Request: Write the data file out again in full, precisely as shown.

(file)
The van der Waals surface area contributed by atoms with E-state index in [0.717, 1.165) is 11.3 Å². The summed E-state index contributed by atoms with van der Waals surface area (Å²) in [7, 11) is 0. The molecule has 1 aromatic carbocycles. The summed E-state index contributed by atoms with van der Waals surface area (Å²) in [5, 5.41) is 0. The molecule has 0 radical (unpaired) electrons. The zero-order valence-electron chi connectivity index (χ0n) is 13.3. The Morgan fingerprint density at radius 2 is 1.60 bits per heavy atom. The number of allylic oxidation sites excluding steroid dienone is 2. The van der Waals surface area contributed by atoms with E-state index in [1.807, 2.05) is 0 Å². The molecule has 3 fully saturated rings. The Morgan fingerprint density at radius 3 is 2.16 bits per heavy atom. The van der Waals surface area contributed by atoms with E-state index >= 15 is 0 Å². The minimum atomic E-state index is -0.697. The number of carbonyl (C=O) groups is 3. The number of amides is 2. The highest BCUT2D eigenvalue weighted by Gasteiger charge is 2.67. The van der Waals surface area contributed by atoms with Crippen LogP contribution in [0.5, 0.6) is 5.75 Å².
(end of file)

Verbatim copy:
The van der Waals surface area contributed by atoms with E-state index in [0.717, 1.165) is 11.3 Å². The summed E-state index contributed by atoms with van der Waals surface area (Å²) in [7, 11) is 0. The molecule has 1 aromatic carbocycles. The summed E-state index contributed by atoms with van der Waals surface area (Å²) in [5, 5.41) is 0. The molecule has 0 radical (unpaired) electrons. The zero-order valence-electron chi connectivity index (χ0n) is 13.3. The Morgan fingerprint density at radius 2 is 1.60 bits per heavy atom. The number of allylic oxidation sites excluding steroid dienone is 2. The van der Waals surface area contributed by atoms with E-state index in [1.807, 2.05) is 0 Å². The molecule has 3 fully saturated rings. The Morgan fingerprint density at radius 3 is 2.16 bits per heavy atom. The van der Waals surface area contributed by atoms with E-state index >= 15 is 0 Å². The minimum atomic E-state index is -0.697. The number of carbonyl (C=O) groups is 3. The number of amides is 2. The highest BCUT2D eigenvalue weighted by Gasteiger charge is 2.67. The van der Waals surface area contributed by atoms with Crippen LogP contribution in [0.5, 0.6) is 5.75 Å².